“People . . . Can We All Get Along?” or “The Known Unknowns about Guns”

(from infowars.com)

(from infowars.com)

Discussing firearms in public is fraught with peril. It is a subject I often tread carefully around until I know my audience. I have lost contact with friends and even family over such discussions. I have had all kinds of ugly accusations thrown at me because I defend my Second Amendment rights—such as “Fine, more dead kids, just so you can have your toys!”

Thus, unless I know I am among like-minded friends, discussing the topic gives me heartburn. Nonetheless, here I go again.

I have found that most people are incapable of rational discussion when it comes to firearms. Even if the discussion starts out factually, and matter-of-factly, within a few exchanges things almost invariably deteriorate into a morass of emotion, bad data, and propaganda. It becomes a near Herculean task to formulate a point-by-point refutation when virtually every sentence is inaccurate, misinformed, or simply hysterical.

Even physicians—such highly educated people—are not necessarily capable of logical, rational discussion about firearms. The conversation can rapidly devolve into arguments based on “straw man” fallacies and appeals to emotion, rather than on hard facts and data. Even what actually constitutes “good” data can come under dispute, given the medical community’s propensity for data-padding and lack of academic rigor when it comes to firearms “research”.

One such recent discussion on social media ended for me when the other party resorted to using the words “rocket launcher”. This is not only a logical fallacy called Reductio ad absurdum (or “Appeal to Extremes”) but also, using the words “rocket launcher” has become the gun discussion’s equivalent of invoking Godwin’s Law. And unbeknownst to me at the time, that discussion was with another physician.

Which brings me to what I feel is a salient point often lost in the discussions about physicians asking about firearms in the medical interview. The point is that the general public often erroneously assumes that a physician is SO highly educated that he or she knows virtually EVERYTHING. This carries over into the assumption that a physician can therefore advise wisely about virtually ANY topic. Astonishingly, some physicians even believe it about themselves, when, in fact, they can be appallingly ignorant of their own ignorance. (As evidenced by my attempt at discussion with the above-mentioned physician.)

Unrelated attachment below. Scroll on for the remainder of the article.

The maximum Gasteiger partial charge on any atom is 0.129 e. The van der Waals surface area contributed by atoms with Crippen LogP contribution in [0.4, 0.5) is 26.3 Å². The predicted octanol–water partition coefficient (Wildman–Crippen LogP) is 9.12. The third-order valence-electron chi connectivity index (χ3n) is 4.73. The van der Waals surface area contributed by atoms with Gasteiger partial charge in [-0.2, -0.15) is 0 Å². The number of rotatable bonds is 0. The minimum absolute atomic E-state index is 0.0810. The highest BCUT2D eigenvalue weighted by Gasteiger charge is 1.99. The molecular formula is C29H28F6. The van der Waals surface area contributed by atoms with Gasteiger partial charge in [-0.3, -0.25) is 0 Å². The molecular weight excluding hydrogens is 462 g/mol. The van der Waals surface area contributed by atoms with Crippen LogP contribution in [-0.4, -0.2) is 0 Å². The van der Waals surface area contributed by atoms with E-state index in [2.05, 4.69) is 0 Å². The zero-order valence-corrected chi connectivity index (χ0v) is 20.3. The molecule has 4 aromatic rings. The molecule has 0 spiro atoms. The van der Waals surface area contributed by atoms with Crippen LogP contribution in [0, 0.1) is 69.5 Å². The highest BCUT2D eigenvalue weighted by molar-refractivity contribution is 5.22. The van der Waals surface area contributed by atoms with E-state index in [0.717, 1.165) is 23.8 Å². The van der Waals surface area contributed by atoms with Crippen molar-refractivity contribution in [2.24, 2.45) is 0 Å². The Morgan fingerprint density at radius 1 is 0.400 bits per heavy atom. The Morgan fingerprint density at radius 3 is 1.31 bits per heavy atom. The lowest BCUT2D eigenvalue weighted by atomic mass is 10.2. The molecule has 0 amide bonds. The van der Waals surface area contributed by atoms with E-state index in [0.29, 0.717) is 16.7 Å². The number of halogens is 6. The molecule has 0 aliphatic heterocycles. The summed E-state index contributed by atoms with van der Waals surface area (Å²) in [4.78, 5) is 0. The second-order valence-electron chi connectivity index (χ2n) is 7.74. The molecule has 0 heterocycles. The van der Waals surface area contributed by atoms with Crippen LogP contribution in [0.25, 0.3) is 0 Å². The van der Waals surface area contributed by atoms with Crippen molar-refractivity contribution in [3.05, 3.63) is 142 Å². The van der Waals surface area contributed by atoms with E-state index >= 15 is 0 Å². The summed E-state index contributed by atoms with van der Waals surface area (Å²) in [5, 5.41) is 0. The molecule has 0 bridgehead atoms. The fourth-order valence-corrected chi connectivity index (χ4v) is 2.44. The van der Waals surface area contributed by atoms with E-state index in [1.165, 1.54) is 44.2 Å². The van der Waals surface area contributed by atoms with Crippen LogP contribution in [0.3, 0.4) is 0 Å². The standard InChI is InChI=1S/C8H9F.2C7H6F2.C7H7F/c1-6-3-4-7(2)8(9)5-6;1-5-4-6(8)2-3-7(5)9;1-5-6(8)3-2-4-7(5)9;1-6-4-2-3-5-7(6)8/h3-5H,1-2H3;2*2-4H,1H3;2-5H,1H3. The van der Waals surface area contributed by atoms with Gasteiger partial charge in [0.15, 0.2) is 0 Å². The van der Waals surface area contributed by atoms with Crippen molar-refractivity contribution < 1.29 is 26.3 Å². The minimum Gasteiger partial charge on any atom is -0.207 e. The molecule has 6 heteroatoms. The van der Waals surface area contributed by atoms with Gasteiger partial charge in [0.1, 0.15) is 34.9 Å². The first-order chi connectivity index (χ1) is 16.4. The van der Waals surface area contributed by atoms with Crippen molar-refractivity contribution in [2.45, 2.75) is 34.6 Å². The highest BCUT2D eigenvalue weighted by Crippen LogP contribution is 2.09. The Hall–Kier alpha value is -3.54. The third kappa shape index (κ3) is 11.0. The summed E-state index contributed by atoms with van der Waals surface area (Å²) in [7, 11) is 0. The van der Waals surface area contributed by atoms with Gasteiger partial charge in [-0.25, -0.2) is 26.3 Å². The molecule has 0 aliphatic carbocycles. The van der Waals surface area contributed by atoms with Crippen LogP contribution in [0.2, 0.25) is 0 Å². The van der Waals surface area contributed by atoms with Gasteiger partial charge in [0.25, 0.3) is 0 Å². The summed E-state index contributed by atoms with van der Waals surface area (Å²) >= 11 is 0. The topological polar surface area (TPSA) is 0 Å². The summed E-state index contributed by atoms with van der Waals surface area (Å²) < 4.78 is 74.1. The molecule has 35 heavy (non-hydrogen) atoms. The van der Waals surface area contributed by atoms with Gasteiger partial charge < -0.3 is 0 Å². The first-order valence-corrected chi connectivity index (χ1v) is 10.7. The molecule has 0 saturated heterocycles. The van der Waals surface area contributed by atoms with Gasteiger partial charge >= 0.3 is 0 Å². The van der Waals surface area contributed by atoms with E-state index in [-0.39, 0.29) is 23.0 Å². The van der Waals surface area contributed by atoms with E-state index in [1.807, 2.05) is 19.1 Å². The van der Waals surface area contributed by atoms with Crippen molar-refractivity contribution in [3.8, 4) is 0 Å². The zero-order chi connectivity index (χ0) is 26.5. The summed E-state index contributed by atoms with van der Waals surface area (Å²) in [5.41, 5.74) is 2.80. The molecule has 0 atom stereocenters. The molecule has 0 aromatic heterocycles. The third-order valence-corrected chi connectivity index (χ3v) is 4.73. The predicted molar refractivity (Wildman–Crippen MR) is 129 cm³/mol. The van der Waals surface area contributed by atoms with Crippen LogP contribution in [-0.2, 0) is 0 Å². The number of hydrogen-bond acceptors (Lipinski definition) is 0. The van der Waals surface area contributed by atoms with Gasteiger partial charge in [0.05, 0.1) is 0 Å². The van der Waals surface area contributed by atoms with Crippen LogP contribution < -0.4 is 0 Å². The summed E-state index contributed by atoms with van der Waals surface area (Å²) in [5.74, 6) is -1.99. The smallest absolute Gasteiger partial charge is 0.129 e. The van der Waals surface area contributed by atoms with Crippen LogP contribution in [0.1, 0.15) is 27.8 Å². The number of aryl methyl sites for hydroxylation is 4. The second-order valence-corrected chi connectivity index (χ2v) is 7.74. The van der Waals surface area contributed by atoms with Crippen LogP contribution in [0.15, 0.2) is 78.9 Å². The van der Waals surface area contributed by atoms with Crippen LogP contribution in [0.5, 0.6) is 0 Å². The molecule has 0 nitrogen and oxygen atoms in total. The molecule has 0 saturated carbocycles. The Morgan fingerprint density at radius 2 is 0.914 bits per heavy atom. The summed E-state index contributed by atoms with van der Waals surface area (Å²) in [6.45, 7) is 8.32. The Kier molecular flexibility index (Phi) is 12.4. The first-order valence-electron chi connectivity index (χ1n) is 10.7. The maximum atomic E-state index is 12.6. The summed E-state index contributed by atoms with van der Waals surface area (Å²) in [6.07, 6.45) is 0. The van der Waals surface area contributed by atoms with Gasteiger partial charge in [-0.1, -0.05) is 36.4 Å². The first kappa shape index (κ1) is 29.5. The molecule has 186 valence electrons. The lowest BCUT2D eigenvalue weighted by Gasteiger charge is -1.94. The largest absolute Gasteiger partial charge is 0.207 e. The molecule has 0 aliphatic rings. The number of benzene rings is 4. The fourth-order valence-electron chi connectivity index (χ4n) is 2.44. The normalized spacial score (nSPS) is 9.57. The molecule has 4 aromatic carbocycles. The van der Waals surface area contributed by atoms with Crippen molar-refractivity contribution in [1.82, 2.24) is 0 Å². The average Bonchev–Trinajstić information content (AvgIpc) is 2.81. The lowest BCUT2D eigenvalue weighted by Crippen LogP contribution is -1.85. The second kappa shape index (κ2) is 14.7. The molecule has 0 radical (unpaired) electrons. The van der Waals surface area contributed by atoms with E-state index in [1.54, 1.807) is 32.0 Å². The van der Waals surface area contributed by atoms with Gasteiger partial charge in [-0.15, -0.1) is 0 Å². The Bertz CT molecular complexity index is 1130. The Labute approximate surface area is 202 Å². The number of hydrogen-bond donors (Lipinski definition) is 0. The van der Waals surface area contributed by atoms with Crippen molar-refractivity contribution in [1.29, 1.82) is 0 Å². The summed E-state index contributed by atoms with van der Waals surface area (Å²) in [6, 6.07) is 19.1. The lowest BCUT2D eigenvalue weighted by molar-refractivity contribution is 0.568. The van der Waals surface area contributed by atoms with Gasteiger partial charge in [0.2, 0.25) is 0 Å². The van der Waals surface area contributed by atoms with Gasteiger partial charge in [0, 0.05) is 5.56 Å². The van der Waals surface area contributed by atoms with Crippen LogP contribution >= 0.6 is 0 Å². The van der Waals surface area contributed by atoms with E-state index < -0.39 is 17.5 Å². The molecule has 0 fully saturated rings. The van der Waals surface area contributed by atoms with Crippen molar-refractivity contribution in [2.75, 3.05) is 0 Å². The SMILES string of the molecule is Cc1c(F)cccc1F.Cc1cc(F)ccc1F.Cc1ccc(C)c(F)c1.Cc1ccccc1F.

The public’s perception of the near god-like knowledge and wisdom of physicians has been eroded somewhat in recent decades, but it persists nonetheless, especially in some quarters. Thus, we must be extra careful about discussing issues such as firearms in the medical interview. The patient may assume that the physician has special knowledge which the patient does not have, and this is when boundary violations can occur.

Many physicians assume that they have a duty, even a right, to advise about safety. But the devil is in the details. Does this supposedly all-knowing physician really have any special knowledge to impart? Or will the “discussion” amount to “remove guns from the house”? Which essentially advises the patient to surrender his or her Constitutional Rights. What if the patient asks a genuine question about what constitutes “locked up”? Will the physician have any guidance to offer about local or state law, or the merits of biometric vs. keypad access safes?

I’m guessing that with rare exception, the answer is NO. Such a discussion would be the equivalent of advising “just say no” as the sole sexual and birth control advice.

Why are so many physicians—who for the most part are astonishingly ignorant of their own ignorance about firearms—incensed that we don’t think they should talk about something about which they are ignorant?

It makes perfect sense to ME. I for one am acutely aware of my own ignorance on many topics—that’s why I make referrals. Before I went to medical school I assumed that I would be taught all kinds of things in the vast cornucopia of knowledge that was medical training. But in fact, there are entire libraries’ worth of information that I never learned in medical school. Or in residency for that matter.

It is simply impossible to be knowledgeable on EVERY topic in such an extensive subject. Even in the fields that I know fairly well, there are still vast tracts of unplowed earth in my brain.

I try very hard to know what I don’t know, and to admit it. I don’t attempt to expound about chemotherapy, or OSHA regulations, or neurosurgery, or psychiatry . . . or basically anything outside of general community pediatrics. Even with my firearms knowledge, I don’t pretend to know anything about ballistics or reloading, for two instances.

Nor do I pretend to know things. Either I do or I don’t. When I don’t, I try to educate myself to fill in the gaps in my knowledge, usually by asking an actual expert.

I don’t seek firearms advice from medical practitioners, any more than I don’t seek medical advice from NRA Certified Instructors. Of course, it’s great when they’re both!


DrFrau2sml“Dr. LateBloomer” is the pen name of a female general pediatrician (MD, MPH, FAAP) who enjoys competitive shooting sports, including IDPA, USPSA and 3-Gun.  Evil semi-automatic firearms are her favorites. 

All DRGO articles by “Dr. LateBloomer”